1. …expressions similar in content and function be outwardly similar.* It was both a long ceremony and very tedious -> the ceremony is both long and tedious; * My objections are, first, the injustice of the measure; second, that it is unconstitutional -> My objections are, first the measure is unjust; second, that it is unconstitutional.
2. The subject of a sentence and the principal verb should not , as a rule, be separated by a phrase or clause that can be transferred to the beginning.* A dog, if you fail to discipline him, becomes a household pest -> Unless disciplined, a dog becomes a household pest.
3. The relative pronoun should come, in most instances, immediately after its antecedent.* There was a stir in the audience that suggested disapproval -> A stir that suggested disapproval swept the audience. * He wrote three articles about his adventures in Spain, which were published in Harper’s Magazine -> He published three articles in Harper’s Magazine about his adventures in Spain.
4. Modifiers should come, if possible, next to the word they modify.* He only found two mistakes -> He found only two mistakes.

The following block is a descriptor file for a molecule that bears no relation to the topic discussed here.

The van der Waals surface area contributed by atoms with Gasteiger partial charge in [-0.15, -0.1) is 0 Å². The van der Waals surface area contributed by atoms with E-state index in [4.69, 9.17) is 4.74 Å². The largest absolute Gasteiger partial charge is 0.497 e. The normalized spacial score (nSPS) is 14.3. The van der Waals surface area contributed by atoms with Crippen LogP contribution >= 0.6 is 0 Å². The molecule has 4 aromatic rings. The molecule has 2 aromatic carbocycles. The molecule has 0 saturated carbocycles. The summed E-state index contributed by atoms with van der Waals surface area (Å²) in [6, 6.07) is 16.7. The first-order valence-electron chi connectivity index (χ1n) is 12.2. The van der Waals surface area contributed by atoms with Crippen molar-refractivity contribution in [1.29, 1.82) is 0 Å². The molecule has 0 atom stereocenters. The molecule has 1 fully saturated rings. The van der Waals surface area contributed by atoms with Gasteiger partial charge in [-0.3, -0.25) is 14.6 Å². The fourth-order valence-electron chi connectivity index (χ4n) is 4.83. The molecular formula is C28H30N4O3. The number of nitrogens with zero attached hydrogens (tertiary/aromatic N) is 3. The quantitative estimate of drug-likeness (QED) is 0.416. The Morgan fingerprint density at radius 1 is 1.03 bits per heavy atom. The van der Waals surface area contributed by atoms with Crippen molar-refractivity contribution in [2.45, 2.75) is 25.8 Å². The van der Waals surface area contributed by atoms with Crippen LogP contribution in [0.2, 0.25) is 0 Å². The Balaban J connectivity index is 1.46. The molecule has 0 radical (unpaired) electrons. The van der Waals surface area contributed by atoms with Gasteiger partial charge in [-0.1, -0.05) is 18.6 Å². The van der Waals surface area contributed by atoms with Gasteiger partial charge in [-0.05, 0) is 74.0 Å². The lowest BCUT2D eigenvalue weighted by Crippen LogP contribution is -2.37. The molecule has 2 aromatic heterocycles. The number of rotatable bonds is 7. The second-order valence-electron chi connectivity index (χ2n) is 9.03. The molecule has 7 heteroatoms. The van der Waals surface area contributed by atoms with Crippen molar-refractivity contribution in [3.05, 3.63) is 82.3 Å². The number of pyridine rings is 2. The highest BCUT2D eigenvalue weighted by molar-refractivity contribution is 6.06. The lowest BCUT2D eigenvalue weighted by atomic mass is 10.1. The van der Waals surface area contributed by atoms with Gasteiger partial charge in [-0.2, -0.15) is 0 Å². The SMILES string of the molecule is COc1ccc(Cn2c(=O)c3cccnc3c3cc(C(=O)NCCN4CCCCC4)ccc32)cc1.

5. In presenting the statements or the thought of someone else, as in summarizing an essay or reporting a speech, the writer should not overwork such expressions as “”he said,” “he stated,” “the speaker added,” “the speaker then went on to say,” “the author also thinks.” He should indicate clearly at the outset, once for all, that what follows is summary, and then waste no words in repeating the notification.
6. Place the emphatic words of a sentence at the end.* Humanity has hardly advanced in fortitude since that time, though it has advanced in many other ways -> Since that time, humanity has advanced in many ways, but it has hardly advanced in fortitude. * This steel is principally used for making razors, because of its hardness -> Because of its hardness, this steel is principally used for making razors.
7. The principle that the proper place for what is to be made most prominent is the end applies equally to the words of a sentence, to the sentences of a paragraph, and to the paragraphs of a composition.